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Technological Breakthrough Allows Scientists to Read Your Mind

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Most of us have heard the old adage, "If you don't have anything nice to say, don't say anything at all." In other words, keep your negative thoughts to yourself. But what if someone could read your thoughts?

A new technological breakthrough allows scientists to see what people are imagining; they can even decipher what number a person has just seen, what video the person has just watched, or what particular memory the person is recalling.

Imaging has become so sophisticated that researchers at Cornell University were able to deduce the mental picture of imaginary people that brain scan subjects were inventing in their heads. Neuroscientist Nathan Spreng said of the study, "We are trying to understand the physical mechanisms that allow us to have an inner world, and a part of that is how we represent other people in our mind."

Here's how the experiment went: Researchers gave 19 volunteers descriptions of four imaginary people, whose personalities had certain positive and negative attributes. The scientists gave names and genders to the imaginary people and asked those participating in the study to imagine how the fictitious people might behave in various situations. Then the scientists scanned each volunteer's brain, using functional magnetic resonance imaging (MRI), which analyzed the blood flow to different parts. They discovered that the volunteers' thinking about each fake person yielded a different pattern of activity. Therefore, the researchers could determine which person the volunteers were thinking about each time, without the volunteers' saying a word.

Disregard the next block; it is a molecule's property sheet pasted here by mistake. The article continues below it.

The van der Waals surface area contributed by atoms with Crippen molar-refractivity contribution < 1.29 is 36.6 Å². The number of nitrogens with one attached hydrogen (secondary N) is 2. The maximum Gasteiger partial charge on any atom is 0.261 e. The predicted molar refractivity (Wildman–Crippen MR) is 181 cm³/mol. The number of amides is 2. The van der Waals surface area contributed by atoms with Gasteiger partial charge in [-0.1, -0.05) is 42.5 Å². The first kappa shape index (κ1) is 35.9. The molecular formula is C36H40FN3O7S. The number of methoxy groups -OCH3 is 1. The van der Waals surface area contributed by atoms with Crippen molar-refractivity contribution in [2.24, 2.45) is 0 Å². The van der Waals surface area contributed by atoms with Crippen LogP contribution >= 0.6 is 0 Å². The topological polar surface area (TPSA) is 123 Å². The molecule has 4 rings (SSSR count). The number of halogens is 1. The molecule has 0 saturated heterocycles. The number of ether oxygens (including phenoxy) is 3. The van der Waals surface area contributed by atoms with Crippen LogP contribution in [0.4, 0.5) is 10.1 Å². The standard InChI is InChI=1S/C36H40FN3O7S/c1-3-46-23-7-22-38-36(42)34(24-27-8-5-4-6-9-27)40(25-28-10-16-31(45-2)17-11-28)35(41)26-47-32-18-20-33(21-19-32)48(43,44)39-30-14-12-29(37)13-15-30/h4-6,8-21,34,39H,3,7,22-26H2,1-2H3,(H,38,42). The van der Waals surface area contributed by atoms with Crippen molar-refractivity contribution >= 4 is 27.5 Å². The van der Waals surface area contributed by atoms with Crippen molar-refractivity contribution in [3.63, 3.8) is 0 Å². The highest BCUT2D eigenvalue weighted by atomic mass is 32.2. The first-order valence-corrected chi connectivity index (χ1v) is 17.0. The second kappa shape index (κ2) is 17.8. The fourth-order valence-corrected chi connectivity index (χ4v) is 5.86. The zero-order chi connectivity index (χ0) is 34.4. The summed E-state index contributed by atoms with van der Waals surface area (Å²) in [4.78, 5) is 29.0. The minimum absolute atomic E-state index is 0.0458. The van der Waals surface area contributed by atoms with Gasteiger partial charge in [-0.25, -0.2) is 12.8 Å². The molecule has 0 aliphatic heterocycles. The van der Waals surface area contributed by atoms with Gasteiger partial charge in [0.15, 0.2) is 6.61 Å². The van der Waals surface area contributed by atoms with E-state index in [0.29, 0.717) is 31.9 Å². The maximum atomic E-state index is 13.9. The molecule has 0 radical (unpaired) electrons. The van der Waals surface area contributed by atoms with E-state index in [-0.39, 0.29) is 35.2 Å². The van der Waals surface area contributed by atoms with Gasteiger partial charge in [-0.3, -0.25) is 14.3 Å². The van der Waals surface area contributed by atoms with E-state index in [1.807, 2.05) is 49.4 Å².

Spreng said, "this is the first study to show that we can decode what people are imagining."

So while this scientific breakthrough allows scientists to read your thoughts, it's comforting to know that you would have to have your brain scanned in order for them to do so -- they're not just using telepathy.

[Related: Brain Imaging After Mild Head Injury/Concussion Can Show Lesions]

[Related: Brain Imaging After Mild Head Injury/Concussion Can Show Lesions]

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